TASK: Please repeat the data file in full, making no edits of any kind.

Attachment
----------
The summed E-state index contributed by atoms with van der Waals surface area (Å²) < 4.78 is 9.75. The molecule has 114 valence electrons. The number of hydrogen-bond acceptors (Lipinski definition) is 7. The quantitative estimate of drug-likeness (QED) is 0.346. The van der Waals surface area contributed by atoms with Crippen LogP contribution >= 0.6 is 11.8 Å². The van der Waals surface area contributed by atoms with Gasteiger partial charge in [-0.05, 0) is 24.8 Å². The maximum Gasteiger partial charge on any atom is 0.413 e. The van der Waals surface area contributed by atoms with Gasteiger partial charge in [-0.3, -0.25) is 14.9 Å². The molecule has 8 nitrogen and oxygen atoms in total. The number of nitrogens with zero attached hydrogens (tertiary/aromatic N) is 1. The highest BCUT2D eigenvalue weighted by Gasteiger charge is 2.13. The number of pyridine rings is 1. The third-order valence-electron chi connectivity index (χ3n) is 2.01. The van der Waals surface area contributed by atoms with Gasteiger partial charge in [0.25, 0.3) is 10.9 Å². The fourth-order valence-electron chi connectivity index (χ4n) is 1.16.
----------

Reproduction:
The summed E-state index contributed by atoms with van der Waals surface area (Å²) < 4.78 is 9.75. The molecule has 114 valence electrons. The number of hydrogen-bond acceptors (Lipinski definition) is 7. The quantitative estimate of drug-likeness (QED) is 0.346. The van der Waals surface area contributed by atoms with Crippen LogP contribution >= 0.6 is 11.8 Å². The van der Waals surface area contributed by atoms with Gasteiger partial charge in [-0.05, 0) is 24.8 Å². The maximum Gasteiger partial charge on any atom is 0.413 e. The van der Waals surface area contributed by atoms with Gasteiger partial charge in [-0.3, -0.25) is 14.9 Å². The molecule has 8 nitrogen and oxygen atoms in total. The number of nitrogens with zero attached hydrogens (tertiary/aromatic N) is 1. The highest BCUT2D eigenvalue weighted by Gasteiger charge is 2.13. The number of pyridine rings is 1. The third-order valence-electron chi connectivity index (χ3n) is 2.01. The van der Waals surface area contributed by atoms with Gasteiger partial charge in [0.25, 0.3) is 10.9 Å². The fourth-order valence-electron chi connectivity index (χ4n) is 1.16.